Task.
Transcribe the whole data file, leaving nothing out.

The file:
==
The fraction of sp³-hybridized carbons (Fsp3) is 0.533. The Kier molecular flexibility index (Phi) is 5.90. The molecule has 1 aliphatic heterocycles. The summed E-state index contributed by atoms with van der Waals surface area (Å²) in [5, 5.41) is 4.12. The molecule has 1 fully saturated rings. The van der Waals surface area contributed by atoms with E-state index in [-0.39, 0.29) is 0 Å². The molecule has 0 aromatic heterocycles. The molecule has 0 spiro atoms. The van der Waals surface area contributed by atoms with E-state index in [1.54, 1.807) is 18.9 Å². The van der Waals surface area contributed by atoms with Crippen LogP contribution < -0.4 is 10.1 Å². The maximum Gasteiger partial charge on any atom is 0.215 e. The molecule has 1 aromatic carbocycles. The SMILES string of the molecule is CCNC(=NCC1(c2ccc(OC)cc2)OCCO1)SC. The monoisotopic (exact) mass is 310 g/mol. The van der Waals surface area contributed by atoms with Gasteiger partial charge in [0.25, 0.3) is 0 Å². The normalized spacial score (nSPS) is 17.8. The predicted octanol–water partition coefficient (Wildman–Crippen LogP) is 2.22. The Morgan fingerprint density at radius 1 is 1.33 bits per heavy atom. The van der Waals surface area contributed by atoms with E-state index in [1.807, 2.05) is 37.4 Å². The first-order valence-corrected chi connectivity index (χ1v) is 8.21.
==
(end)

The fraction of sp³-hybridized carbons (Fsp3) is 0.533. The Kier molecular flexibility index (Phi) is 5.90. The molecule has 1 aliphatic heterocycles. The summed E-state index contributed by atoms with van der Waals surface area (Å²) in [5, 5.41) is 4.12. The molecule has 1 fully saturated rings. The van der Waals surface area contributed by atoms with E-state index in [-0.39, 0.29) is 0 Å². The molecule has 0 aromatic heterocycles. The molecule has 0 spiro atoms. The van der Waals surface area contributed by atoms with E-state index in [1.54, 1.807) is 18.9 Å². The van der Waals surface area contributed by atoms with Crippen LogP contribution < -0.4 is 10.1 Å². The maximum Gasteiger partial charge on any atom is 0.215 e. The molecule has 1 aromatic carbocycles. The SMILES string of the molecule is CCNC(=NCC1(c2ccc(OC)cc2)OCCO1)SC. The monoisotopic (exact) mass is 310 g/mol. The van der Waals surface area contributed by atoms with Gasteiger partial charge in [0.25, 0.3) is 0 Å². The normalized spacial score (nSPS) is 17.8. The predicted octanol–water partition coefficient (Wildman–Crippen LogP) is 2.22. The Morgan fingerprint density at radius 1 is 1.33 bits per heavy atom. The van der Waals surface area contributed by atoms with E-state index in [1.807, 2.05) is 37.4 Å². The first-order valence-corrected chi connectivity index (χ1v) is 8.21.